The Battle of Paducah took place in March 1864 in Paducah, Kentucky – on the Ohio River. Here, David Pyle explains what happened during this American Civil War battle.
March of 1864, forces commanded by Confederate General Nathan Bedford Forrest had set out from Columbus, Mississippi with the objective of recruiting more fighters, obtaining needed supplies and harassing the enemy. The General had 3,000 men under his command as he made the trip, cutting through Western Kentucky.
Tensely waiting action on the Union side were some 665 blue coats under the command of Colonel Stephen G. Hicks. The soldiers had many reasons for nervousness, one being Forrest’s nearing army and another being stationed in the unsympathetic city of Paducah, Kentucky, which would just have soon seen the fort burned to the ground.
Making the Union forces even more unpopular with the locals was the First Kentucky Heavy Artillery Colored unit being stationed there. Backing up the Union troops were two gunboats on the Ohio River.
Among Forrest’s troops were soldiers from Paducah. They were quite familiar with the city. The Confederate general set up his headquarters in Mayfield, Kentucky 25 miles from Paducah on March 25, 1864. One of these men was Col. Albert P. Thompson; he and some others were assigned by Forrest to launch a raid on Paducah, taking what the Confederates needed and spreading alarm and confusion.
Colonel Thompson and a force of 1,800 troops quickly moved to Paducah. Thompson’s regiment was first to reach Paducah’s outer picket lines where they took several Union sentinels prisoner. One guard who refused to surrender was killed in an exchange of gunfire.
To engage in the open?
The Confederate troops continued on into Paducah capturing pickets as they advanced. About 3 p.m. Thompson’s forces reached 15th and Broadway in Paducah; from their mounts they watched as Union soldiers marched into Fort Anderson. Several Confederates voiced a desire to engage the opposition while they were out in the open, but were reminded that the raid’s purpose was to capture medical supplies and munitions and not for prisoners. All they could do was watch as Union forces secured themselves in the fort.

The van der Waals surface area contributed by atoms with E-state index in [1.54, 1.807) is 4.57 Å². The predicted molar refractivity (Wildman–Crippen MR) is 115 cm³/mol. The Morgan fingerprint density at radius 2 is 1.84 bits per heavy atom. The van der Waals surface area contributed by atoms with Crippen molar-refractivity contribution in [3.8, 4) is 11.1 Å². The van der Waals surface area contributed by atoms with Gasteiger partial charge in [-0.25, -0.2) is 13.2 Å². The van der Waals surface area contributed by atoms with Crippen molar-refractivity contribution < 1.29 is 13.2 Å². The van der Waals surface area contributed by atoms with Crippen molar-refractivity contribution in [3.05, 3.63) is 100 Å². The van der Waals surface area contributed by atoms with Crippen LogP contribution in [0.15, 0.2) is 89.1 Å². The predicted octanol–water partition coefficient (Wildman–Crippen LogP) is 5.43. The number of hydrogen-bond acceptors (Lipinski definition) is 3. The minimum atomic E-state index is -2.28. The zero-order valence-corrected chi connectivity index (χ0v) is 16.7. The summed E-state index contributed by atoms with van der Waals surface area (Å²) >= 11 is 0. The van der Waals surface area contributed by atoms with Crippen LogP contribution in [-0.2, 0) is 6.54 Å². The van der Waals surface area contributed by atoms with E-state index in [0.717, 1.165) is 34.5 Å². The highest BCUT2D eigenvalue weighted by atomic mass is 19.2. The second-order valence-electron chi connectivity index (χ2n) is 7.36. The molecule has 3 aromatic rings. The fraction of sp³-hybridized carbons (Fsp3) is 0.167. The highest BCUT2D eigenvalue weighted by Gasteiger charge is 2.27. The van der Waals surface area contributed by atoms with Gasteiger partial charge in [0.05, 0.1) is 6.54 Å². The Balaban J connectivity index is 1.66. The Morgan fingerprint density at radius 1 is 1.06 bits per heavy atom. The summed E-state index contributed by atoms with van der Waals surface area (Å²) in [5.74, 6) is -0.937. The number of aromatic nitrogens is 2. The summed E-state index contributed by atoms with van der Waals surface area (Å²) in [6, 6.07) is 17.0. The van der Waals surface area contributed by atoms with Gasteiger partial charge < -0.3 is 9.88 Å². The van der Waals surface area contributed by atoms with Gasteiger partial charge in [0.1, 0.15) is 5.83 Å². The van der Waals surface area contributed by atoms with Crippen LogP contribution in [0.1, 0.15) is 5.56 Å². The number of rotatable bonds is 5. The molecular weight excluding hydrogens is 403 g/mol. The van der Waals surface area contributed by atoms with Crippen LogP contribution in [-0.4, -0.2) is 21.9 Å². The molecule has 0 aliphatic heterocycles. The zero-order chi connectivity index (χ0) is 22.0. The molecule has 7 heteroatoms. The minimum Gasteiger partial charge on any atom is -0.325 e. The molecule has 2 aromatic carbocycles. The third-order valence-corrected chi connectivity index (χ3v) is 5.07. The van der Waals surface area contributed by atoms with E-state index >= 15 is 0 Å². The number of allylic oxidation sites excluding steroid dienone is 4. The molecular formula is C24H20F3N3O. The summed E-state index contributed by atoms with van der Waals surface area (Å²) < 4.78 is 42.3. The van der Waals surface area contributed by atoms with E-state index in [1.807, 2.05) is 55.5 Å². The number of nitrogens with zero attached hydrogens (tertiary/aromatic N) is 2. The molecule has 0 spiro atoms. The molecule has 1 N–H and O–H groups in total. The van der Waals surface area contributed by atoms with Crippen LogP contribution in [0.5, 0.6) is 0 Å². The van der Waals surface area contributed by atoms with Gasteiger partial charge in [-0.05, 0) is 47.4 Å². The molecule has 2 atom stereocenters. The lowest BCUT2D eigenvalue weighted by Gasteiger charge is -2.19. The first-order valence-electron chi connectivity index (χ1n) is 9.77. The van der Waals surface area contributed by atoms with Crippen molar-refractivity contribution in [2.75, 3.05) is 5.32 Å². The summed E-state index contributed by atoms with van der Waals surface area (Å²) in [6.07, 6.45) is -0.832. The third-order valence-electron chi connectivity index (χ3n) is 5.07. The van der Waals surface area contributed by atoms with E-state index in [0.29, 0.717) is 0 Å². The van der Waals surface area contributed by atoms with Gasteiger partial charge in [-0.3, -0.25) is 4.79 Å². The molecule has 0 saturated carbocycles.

Still, the desire to storm the fort was strong in the Paducah natives who served the Confederate cause. An assault upon Fort Anderson was most inevitable.
General Forrest ordered a flag of truce be sent to Fort Anderson’s commander, Col. Hicks. Forrest decided the men from Paducah should be the ones to deliver the message. The troops had started forward, Company D in the lead, but they were overtaken by a courier with a change in orders that all but six should return. D Company’s Captain selected the first six men in his charge to deliver the message.
Forrest’s message read, “Colonel: Having a force amply sufficient to carry your works and reduce the place, and in order to avoid the unnecessary effusion of blood, I demand the surrender of the fort and troops, with all public property. If you surrender you shall be treated as prisoners of war, but if I have to storm your works, you may expect no quarter.”
While the message was being delivered, members of the Third and Seventh Kentucky regiments took their positions; the Eighth regiment ransacked the commissary stores.
Hick’s considered Forrest’s demand for surrender and replied, “Sir, I have this moment received yours of this instant, in which you demand the unconditional surrender of forces under my command. I can answer that I have been placed here by the government to defend this post, and in this as well as all other orders from my superiors, I feel it to be my duty as an honorable officer to obey. I must, therefore, respectfully decline surrendering as you may require.”